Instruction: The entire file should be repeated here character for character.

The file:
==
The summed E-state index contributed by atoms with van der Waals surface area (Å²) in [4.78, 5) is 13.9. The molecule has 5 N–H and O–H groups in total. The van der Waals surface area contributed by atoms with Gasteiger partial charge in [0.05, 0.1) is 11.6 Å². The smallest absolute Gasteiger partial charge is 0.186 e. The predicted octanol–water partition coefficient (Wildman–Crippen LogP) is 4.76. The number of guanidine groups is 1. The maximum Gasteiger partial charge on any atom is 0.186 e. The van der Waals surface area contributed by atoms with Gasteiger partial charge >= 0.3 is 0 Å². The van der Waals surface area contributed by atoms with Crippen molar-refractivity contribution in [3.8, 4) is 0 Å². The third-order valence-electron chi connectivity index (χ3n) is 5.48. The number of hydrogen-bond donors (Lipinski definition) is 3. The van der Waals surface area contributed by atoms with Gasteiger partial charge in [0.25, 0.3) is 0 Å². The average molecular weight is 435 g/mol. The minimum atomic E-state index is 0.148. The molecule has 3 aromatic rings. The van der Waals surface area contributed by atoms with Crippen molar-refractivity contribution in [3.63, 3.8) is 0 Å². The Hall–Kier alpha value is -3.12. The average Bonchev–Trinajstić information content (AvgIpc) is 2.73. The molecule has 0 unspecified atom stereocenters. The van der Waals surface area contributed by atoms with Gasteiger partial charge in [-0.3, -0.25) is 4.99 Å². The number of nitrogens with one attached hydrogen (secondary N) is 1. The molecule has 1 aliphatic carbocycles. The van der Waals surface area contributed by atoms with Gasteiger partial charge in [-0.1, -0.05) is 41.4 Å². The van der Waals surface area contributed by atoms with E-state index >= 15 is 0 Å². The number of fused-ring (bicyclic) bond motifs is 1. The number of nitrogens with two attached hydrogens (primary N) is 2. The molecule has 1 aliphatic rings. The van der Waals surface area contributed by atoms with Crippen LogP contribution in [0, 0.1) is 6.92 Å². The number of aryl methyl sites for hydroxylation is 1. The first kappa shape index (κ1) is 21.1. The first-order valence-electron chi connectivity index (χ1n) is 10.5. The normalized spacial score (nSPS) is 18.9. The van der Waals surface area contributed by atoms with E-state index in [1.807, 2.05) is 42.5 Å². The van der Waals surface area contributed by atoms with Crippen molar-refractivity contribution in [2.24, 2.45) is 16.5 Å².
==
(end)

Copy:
The summed E-state index contributed by atoms with van der Waals surface area (Å²) in [4.78, 5) is 13.9. The molecule has 5 N–H and O–H groups in total. The van der Waals surface area contributed by atoms with Gasteiger partial charge in [0.05, 0.1) is 11.6 Å². The smallest absolute Gasteiger partial charge is 0.186 e. The predicted octanol–water partition coefficient (Wildman–Crippen LogP) is 4.76. The number of guanidine groups is 1. The maximum Gasteiger partial charge on any atom is 0.186 e. The van der Waals surface area contributed by atoms with Gasteiger partial charge >= 0.3 is 0 Å². The van der Waals surface area contributed by atoms with Crippen molar-refractivity contribution in [3.8, 4) is 0 Å². The third-order valence-electron chi connectivity index (χ3n) is 5.48. The number of hydrogen-bond donors (Lipinski definition) is 3. The van der Waals surface area contributed by atoms with Gasteiger partial charge in [0.25, 0.3) is 0 Å². The average molecular weight is 435 g/mol. The minimum atomic E-state index is 0.148. The molecule has 3 aromatic rings. The van der Waals surface area contributed by atoms with Crippen molar-refractivity contribution in [3.63, 3.8) is 0 Å². The Hall–Kier alpha value is -3.12. The average Bonchev–Trinajstić information content (AvgIpc) is 2.73. The molecule has 0 unspecified atom stereocenters. The van der Waals surface area contributed by atoms with Gasteiger partial charge in [-0.3, -0.25) is 4.99 Å². The number of nitrogens with one attached hydrogen (secondary N) is 1. The molecule has 1 aliphatic carbocycles. The van der Waals surface area contributed by atoms with Gasteiger partial charge in [-0.1, -0.05) is 41.4 Å². The van der Waals surface area contributed by atoms with E-state index >= 15 is 0 Å². The number of fused-ring (bicyclic) bond motifs is 1. The number of nitrogens with two attached hydrogens (primary N) is 2. The molecule has 1 aliphatic rings. The van der Waals surface area contributed by atoms with Crippen LogP contribution in [0, 0.1) is 6.92 Å². The number of aryl methyl sites for hydroxylation is 1. The first kappa shape index (κ1) is 21.1. The first-order valence-electron chi connectivity index (χ1n) is 10.5. The normalized spacial score (nSPS) is 18.9. The van der Waals surface area contributed by atoms with E-state index in [1.807, 2.05) is 42.5 Å². The van der Waals surface area contributed by atoms with Crippen molar-refractivity contribution in [2.24, 2.45) is 16.5 Å².